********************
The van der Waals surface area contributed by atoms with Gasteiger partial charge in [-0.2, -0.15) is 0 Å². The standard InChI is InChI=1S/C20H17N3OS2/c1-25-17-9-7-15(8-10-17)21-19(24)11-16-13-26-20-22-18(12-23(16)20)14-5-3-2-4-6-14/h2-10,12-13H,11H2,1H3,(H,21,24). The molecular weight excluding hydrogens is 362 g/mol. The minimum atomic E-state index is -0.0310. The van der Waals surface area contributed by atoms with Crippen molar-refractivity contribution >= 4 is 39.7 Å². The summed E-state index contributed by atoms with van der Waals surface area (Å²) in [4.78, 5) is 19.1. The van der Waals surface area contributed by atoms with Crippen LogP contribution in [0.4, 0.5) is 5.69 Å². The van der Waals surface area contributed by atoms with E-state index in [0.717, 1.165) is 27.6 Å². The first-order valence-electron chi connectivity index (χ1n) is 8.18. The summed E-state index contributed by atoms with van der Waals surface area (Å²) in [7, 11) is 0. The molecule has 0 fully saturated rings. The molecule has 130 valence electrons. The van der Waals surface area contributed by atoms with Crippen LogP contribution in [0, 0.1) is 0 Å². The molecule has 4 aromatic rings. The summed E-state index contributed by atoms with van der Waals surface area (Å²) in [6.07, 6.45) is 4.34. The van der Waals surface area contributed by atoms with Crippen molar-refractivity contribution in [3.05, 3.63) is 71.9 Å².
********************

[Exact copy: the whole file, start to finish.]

The van der Waals surface area contributed by atoms with Gasteiger partial charge in [-0.2, -0.15) is 0 Å². The standard InChI is InChI=1S/C20H17N3OS2/c1-25-17-9-7-15(8-10-17)21-19(24)11-16-13-26-20-22-18(12-23(16)20)14-5-3-2-4-6-14/h2-10,12-13H,11H2,1H3,(H,21,24). The molecular weight excluding hydrogens is 362 g/mol. The minimum atomic E-state index is -0.0310. The van der Waals surface area contributed by atoms with Crippen molar-refractivity contribution >= 4 is 39.7 Å². The summed E-state index contributed by atoms with van der Waals surface area (Å²) in [4.78, 5) is 19.1. The van der Waals surface area contributed by atoms with Crippen LogP contribution in [0.4, 0.5) is 5.69 Å². The van der Waals surface area contributed by atoms with E-state index in [0.717, 1.165) is 27.6 Å². The first-order valence-electron chi connectivity index (χ1n) is 8.18. The summed E-state index contributed by atoms with van der Waals surface area (Å²) in [7, 11) is 0. The molecule has 0 fully saturated rings. The molecule has 130 valence electrons. The van der Waals surface area contributed by atoms with Crippen LogP contribution in [0, 0.1) is 0 Å². The molecule has 4 aromatic rings. The summed E-state index contributed by atoms with van der Waals surface area (Å²) in [6.07, 6.45) is 4.34. The van der Waals surface area contributed by atoms with Crippen molar-refractivity contribution in [3.05, 3.63) is 71.9 Å².